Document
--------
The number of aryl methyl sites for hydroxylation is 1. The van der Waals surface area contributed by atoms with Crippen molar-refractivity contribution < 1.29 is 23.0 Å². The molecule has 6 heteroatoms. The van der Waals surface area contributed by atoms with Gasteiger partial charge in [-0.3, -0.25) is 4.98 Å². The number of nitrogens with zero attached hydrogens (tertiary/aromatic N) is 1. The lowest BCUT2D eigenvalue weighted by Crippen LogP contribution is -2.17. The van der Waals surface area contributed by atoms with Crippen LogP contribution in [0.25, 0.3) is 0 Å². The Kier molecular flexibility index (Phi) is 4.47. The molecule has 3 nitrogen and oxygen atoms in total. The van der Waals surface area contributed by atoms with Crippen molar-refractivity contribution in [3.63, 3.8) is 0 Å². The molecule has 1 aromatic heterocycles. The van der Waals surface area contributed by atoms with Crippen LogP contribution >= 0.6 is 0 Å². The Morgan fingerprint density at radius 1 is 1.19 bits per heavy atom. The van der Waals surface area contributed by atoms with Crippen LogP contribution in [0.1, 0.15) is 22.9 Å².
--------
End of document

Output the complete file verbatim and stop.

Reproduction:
The number of aryl methyl sites for hydroxylation is 1. The van der Waals surface area contributed by atoms with Crippen molar-refractivity contribution < 1.29 is 23.0 Å². The molecule has 6 heteroatoms. The van der Waals surface area contributed by atoms with Gasteiger partial charge in [-0.3, -0.25) is 4.98 Å². The number of nitrogens with zero attached hydrogens (tertiary/aromatic N) is 1. The lowest BCUT2D eigenvalue weighted by Crippen LogP contribution is -2.17. The van der Waals surface area contributed by atoms with Crippen LogP contribution in [0.25, 0.3) is 0 Å². The Kier molecular flexibility index (Phi) is 4.47. The molecule has 3 nitrogen and oxygen atoms in total. The van der Waals surface area contributed by atoms with Crippen molar-refractivity contribution in [3.63, 3.8) is 0 Å². The molecule has 1 aromatic heterocycles. The van der Waals surface area contributed by atoms with Crippen LogP contribution >= 0.6 is 0 Å². The Morgan fingerprint density at radius 1 is 1.19 bits per heavy atom. The van der Waals surface area contributed by atoms with Crippen LogP contribution in [0.1, 0.15) is 22.9 Å².